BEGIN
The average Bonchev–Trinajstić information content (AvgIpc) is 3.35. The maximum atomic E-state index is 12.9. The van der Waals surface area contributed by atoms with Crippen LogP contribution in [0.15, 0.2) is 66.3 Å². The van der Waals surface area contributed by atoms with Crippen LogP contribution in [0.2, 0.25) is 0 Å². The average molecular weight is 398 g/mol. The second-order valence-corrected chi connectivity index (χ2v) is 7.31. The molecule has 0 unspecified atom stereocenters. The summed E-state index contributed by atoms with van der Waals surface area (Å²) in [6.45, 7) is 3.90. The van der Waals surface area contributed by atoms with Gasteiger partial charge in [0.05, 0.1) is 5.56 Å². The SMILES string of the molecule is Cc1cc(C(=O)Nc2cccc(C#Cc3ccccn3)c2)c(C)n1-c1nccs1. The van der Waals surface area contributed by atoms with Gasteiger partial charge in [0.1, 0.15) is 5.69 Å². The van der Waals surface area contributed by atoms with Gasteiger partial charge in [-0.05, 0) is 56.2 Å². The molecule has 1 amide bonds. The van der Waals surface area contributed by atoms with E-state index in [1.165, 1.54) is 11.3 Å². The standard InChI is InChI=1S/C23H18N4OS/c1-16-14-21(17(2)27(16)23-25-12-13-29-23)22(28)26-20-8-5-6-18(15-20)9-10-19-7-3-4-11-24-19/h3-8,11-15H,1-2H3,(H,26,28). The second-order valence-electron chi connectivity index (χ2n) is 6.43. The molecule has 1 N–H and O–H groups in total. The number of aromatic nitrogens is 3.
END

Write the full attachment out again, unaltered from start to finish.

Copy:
The average Bonchev–Trinajstić information content (AvgIpc) is 3.35. The maximum atomic E-state index is 12.9. The van der Waals surface area contributed by atoms with Crippen LogP contribution in [0.15, 0.2) is 66.3 Å². The van der Waals surface area contributed by atoms with Crippen LogP contribution in [0.2, 0.25) is 0 Å². The average molecular weight is 398 g/mol. The second-order valence-corrected chi connectivity index (χ2v) is 7.31. The molecule has 0 unspecified atom stereocenters. The summed E-state index contributed by atoms with van der Waals surface area (Å²) in [6.45, 7) is 3.90. The van der Waals surface area contributed by atoms with Gasteiger partial charge in [0.05, 0.1) is 5.56 Å². The SMILES string of the molecule is Cc1cc(C(=O)Nc2cccc(C#Cc3ccccn3)c2)c(C)n1-c1nccs1. The van der Waals surface area contributed by atoms with Gasteiger partial charge in [0.1, 0.15) is 5.69 Å². The van der Waals surface area contributed by atoms with Gasteiger partial charge in [-0.05, 0) is 56.2 Å². The molecule has 1 amide bonds. The van der Waals surface area contributed by atoms with E-state index in [1.165, 1.54) is 11.3 Å². The standard InChI is InChI=1S/C23H18N4OS/c1-16-14-21(17(2)27(16)23-25-12-13-29-23)22(28)26-20-8-5-6-18(15-20)9-10-19-7-3-4-11-24-19/h3-8,11-15H,1-2H3,(H,26,28). The second-order valence-electron chi connectivity index (χ2n) is 6.43. The molecule has 1 N–H and O–H groups in total. The number of aromatic nitrogens is 3.